In the United States alone, we spend over 3.2 TRILLION dollars on mainstream health care. This is a number so large it actually loses its meaning. 3,000,000,000,000. That is so many zeros that my vision starts to blur…..Yet it seems that it is challenging to ask even $15 for one yoga class. In many places, you can use your health insurance benefits at a chiropractors office, but the places dedicated to health practices which are more effective long-term than almost any other form of therapy in many cases, are going out of business left and right. In many cases we have fundamentally CHANGED the practices so that more people come—just so we can keep prices down and beat out the studio down the street. This is unacceptable. It is heartbreaking. And it is something that will ultimately rob us of an incredible wealth of healing practices.
We must resist the force of commercialism that is so ingrained in our society when it comes to our physical health and the health of our culture. We have to resist the isolation that our devices lead us into. We have to honestly ask ourselves what we will lose if the yoga studio dies—and it will— if we no longer support these community spaces. We have to ask ourselves, “How can we support deeper understanding, safe and compassionate teaching, how can I use yoga practice to bring my individual gifts into this deeply troubled society, without checking out of it?”
Frankly, we have to stop relying on over-saturating a system of health and healing that is not yet well understood in the west, with more misunderstanding, more trends, and more brands. We have to stop quitting our jobs and our education and throwing out work in the world in the name of spiritual growth, and we have to start doing those jobs with more intelligence, compassion and creativity. This is the most valuable result of good practice. I’m also asking myself these difficult questions. Did I abandon gifts that could be helpful in solving some of the environmental crisis that we are collectively facing, because I wanted to be a yogi? I’m not sure I know the answer to that yet.
Over the past few months, I have sat for hours and hours looking at spreadsheets, pouring over financial statements and budgets trying to understand how to keep Om Shala afloat when attendance continues to drop, and I continue to hear from community members that they simply can’t afford it. I feel fiery and passionate about solving this issue, not simply for the financial sake of my own family, but for the person who was like me ten years ago, asleep, suffering deeply, and a victim of their culture, their history and their own chaotic mind. I am on fire to understand the issue deeply, and take real action to correct my own misunderstanding. I want to support only teachers who are deeply, deeply immersed in improving their teaching and understanding, their commitment to helping others from a place of balanced, and well-rooted practice. This takes YEARS, not 200 hours.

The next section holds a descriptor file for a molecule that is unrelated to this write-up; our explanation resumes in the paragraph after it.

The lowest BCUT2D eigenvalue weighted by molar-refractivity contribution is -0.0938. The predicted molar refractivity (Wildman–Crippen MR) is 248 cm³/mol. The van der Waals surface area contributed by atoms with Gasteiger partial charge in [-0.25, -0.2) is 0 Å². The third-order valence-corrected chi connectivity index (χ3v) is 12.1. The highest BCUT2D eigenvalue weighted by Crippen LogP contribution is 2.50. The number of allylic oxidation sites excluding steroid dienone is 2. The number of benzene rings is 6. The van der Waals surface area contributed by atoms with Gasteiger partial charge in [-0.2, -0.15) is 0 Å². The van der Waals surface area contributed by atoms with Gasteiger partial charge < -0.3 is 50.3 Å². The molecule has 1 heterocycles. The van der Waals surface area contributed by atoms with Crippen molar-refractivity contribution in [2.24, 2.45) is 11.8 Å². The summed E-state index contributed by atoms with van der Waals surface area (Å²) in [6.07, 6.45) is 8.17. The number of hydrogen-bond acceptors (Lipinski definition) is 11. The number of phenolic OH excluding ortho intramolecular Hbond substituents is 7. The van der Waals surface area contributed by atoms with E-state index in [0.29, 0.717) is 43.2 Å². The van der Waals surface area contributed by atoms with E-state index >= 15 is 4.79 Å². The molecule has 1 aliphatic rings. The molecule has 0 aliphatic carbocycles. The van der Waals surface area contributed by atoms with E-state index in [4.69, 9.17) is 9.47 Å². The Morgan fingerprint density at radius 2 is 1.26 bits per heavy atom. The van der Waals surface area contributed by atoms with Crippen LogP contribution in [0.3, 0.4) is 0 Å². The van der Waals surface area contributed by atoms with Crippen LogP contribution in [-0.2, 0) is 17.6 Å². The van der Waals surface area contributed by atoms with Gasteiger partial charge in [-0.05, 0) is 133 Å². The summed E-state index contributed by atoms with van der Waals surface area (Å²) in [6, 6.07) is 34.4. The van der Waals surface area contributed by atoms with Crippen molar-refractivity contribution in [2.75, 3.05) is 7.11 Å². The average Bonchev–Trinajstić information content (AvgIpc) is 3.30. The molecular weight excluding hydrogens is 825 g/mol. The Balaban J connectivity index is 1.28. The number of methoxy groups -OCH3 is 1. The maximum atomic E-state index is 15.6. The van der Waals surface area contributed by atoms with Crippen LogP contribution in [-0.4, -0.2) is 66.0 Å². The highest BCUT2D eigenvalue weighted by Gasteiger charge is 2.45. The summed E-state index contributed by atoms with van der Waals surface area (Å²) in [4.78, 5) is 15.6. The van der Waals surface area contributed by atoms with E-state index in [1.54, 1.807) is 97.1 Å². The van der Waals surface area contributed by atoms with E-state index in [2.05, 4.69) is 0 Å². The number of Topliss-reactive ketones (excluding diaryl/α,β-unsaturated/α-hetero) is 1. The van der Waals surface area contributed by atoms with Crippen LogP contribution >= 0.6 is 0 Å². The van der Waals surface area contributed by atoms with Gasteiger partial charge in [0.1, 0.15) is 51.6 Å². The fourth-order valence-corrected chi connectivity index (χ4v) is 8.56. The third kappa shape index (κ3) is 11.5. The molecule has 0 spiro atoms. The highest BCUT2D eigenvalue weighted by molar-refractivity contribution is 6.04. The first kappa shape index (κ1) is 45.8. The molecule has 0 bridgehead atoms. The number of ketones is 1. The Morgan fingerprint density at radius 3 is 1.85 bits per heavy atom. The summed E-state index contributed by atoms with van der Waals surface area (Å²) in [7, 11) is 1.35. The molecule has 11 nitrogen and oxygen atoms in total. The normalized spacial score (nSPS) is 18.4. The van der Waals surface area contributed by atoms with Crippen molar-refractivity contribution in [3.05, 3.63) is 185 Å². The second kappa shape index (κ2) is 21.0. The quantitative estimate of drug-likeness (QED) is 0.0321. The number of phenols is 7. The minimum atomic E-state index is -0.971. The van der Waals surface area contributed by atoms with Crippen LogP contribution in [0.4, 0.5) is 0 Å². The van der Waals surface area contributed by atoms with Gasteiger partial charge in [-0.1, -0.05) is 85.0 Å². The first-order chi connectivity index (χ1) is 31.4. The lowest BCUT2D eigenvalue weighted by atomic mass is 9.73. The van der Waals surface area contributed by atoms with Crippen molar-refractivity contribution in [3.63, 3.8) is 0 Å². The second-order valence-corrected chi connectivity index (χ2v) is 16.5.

I have changed our pricing structure to be simple in an effort to reach you and meet you where you are. I am writing letters and collecting research on the benefits of yoga practice to lobby our health insurance providers, community health organizations and businesses who may be willing to help off-set costs of yoga classes to benefit public health. I am looking for your stories. I want to hear how yoga has helped you. I want concrete examples. I want to have a pile of evidence so huge and convincing that people like Samantha Akers, who is an absolute jewel in our community, continues to have a space to offer her gifts, regardless of the financial situation of her students.
Yoga does not make us different people, it isn’t yet another costume to wear. It gives us tools. Tools that bring us into power and out of victimhood. Please support the physical spaces and experienced teachers who make it possible to share these tools in community, because one day you may look around and really need them, but they may have vanished into the mist of tropical retreats, you tube tutorials and instagram yoga— the tools and guidance you need may exist only in the mind and heart of a teacher who gave up, discouraged and unable to pay their rent. Help me help this community. Send me your stories.
You can send your testimonials to Kelly@omshalayoga.com, and they can of course be anonymous if that is a concern for you.